Root neighborhoods, generalized lemniscates, and robust stability of dynamic systems

Article

Abstract

A root neighborhood (or pseudozero set) of a degree-n polynomial p(z) is the set of all complex numbers that are the roots of polynomials whose coefficients differ from those of p(z), under a specified norm in \({\mathbb{C}^{n+1}}\) , by no more than a fixed amount \({\epsilon}\) . Root neighborhoods corresponding to commonly used norms are bounded by higher-order algebraic curves called generalized lemniscates. Although it may be neither convenient nor useful to derive their implicit equations, such curves are amenable to graphical analysis by means of simple contouring algorithms. Root neighborhood methods offer advantages over alternative approaches (the Kharitonov theorems and their generalizations) for investigating the robust stability of dynamic systems with uncertain parameters, since they offer valuable insight concerning which roots of the characteristic polynomial will become unstable first, and the relative importance of parameter variations on the root locations—and hence speed and damping of the system response. We derive a generalization of root neighborhoods to the case of polynomial coefficients having an affine linear dependence on a set of complex uncertainty parameters, bounded under a general weighted norm, and we discuss their applications to robust stability problems. The methods are illustrated by several computed examples.

Keywords

Polynomial roots Root neighborhoods Pseudozero sets Spectral sets Generalized lemniscate Kharitonov theorem Robust stability 

Preview

Unable to display preview. Download preview PDF.

Unable to display preview. Download preview PDF.

References

  1. 1.
    Ackermann J. (1993). Robust Control: Systems with Uncertain Physical Parameters. Springer, London MATHGoogle Scholar
  2. 2.
    Barmish B.R. (1994). New Tools for Robustness of Linear Systems. Macmillan, New York MATHGoogle Scholar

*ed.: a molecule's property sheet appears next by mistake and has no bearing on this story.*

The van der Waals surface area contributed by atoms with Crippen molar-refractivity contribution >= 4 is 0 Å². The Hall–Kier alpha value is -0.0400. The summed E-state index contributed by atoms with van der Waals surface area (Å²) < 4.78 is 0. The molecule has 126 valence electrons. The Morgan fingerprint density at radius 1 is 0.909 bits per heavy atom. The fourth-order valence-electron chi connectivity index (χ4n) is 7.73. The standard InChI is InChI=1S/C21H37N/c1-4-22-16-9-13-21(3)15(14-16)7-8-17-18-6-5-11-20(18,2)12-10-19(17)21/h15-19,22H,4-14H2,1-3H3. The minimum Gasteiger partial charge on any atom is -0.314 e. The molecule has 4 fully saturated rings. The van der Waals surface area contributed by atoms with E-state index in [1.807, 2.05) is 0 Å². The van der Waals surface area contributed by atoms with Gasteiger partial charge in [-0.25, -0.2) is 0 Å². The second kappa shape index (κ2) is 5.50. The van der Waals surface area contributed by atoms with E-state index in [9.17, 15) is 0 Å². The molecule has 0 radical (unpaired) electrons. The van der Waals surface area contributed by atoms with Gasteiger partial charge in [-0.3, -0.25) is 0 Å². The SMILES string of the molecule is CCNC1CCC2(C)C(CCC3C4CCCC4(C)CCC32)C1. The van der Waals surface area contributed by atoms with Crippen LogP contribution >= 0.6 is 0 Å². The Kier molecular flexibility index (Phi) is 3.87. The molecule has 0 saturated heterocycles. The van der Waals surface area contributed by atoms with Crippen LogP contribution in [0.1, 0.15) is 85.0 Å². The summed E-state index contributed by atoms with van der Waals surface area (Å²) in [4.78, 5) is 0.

3. 3.
    Barmish B.R. and Tempo R. (1991). On the spectral set for a family of polynomials. IEEE Trans. Automat. Contr.\CrossRefMathSciNetMATHGoogle Scholar
  4. 4.
    Bose N.K. and Shi Y.Q. (1987). A simple general proof of Kharitonov’s generalized stability criterion. IEEE Trans. Circ. Syst. 34: 1233–1237 CrossRefMathSciNetMATHGoogle Scholar
  5. 5.
    Cerone V. (1997). A fast technique for the generation of the spectral set of a polytope of polynomials. Automatica 33: 277–280 CrossRefMathSciNetMATHGoogle Scholar
  6. 6.
    Chapellat H., Bhattacharyya S.P. and Dahleh M. (1990). Robust stability of a family of disc polynomials. Int. J. Contr. 51: 1353–1362 MathSciNetMATHGoogle Scholar
  7. 7.
    Chesi and G. (2002). Complete characterization of the spherical spectral set. IEEE Trans. Automat. Contr. 47: 1875–1879 CrossRefGoogle Scholar
  8. 8.
    Collins G.E. and Hong H. (1991). Partial cylindrical algebraic decomposition for quantifier elimination. J. Symb. Comp. 12: 299–328 MathSciNetCrossRefMATHGoogle Scholar
  9. 9.
    Davis P.J. (1975). Interpolation and Approximation. Dover (reprint), New York MATHGoogle Scholar
  10. 10.
    Farouki R.T. and Han C.Y. (2004). Robust plotting of generalized lemniscates. Appl. Numer. Math. 51: 257–272 CrossRefMathSciNetMATHGoogle Scholar
  11. 11.
    Gantmacher, F.R.: The Theory of Matrices, vol. 2. Chelsea, New York (1960)Google Scholar
  12. 12.
    Hoffman J.W., Madden J.J. and Zhang H. (2003). Psuedozeros of multivariate polynomials. Math. Comp. 72: 975–1002 CrossRefMathSciNetMATHGoogle Scholar
  13. 13.
    Kharitonov V.L. (1978). Asymptotic stability of an equilibrium position of a family of systems of linear differential equations. Differensial’nye Uravneniya 14: 1483–1485 MathSciNetGoogle Scholar
  14. 14.
    Kharitonov V.L. (1978). On a generalization of a stability criterion. Izv. Akad. Nauk. Kazakh. SSR Ser. Fiz. Mat. 1: 53–57 MathSciNetGoogle Scholar
  15. 15.
    Marden M. (1966). Geometry of Polynomials. American Mathematical Society, Providence MATHGoogle Scholar
  16. 16.
    Mosier R.G. (1986). Root neighborhoods of a polynomial. Math. Comp. 47: 265–273 CrossRefMathSciNetMATHGoogle Scholar
  17. 17.
    Polyak B.T. and Tsypkin Ya. Z. (1991). Robust stability under complex perturbations of parameters. Automat. Rem. Contr. 52: 1069–1077 MathSciNetMATHGoogle Scholar
  18. 18.
    Stetter, H.J.: Polynomials with coefficients of limited accuracy. In: Computer Algebra in Scientific Computing—CASC ’99 (Munich), pp. 409–430. Springer, Berlin Heidelberg New York (1999)Google Scholar
  19. 19.
    Stetter H.J. (1999). The nearest polynomial with a given zero and similar problems. SIGSAM Bull. 33(4): 2–4 CrossRefMATHGoogle Scholar
  20. 20.
    Toh K-C. and Trefethen L.N. (1994). Pseudozeros of polynomials and pseudospectra of companion matrices. Numer. Math. 68: 403–425 CrossRefMathSciNetMATHGoogle Scholar
  21. 21.
    Zhang H. (2001). Numerical condition of polynomials in different forms. Elect. Trans. Numer. Anal. 12: 66–87 MATHGoogle Scholar

Copyright information

© Springer-Verlag 2007

Authors and Affiliations

  1. 1.Department of Mechanical and Aeronautical EngineeringUniversity of CaliforniaDavisUSA

Personalised recommendations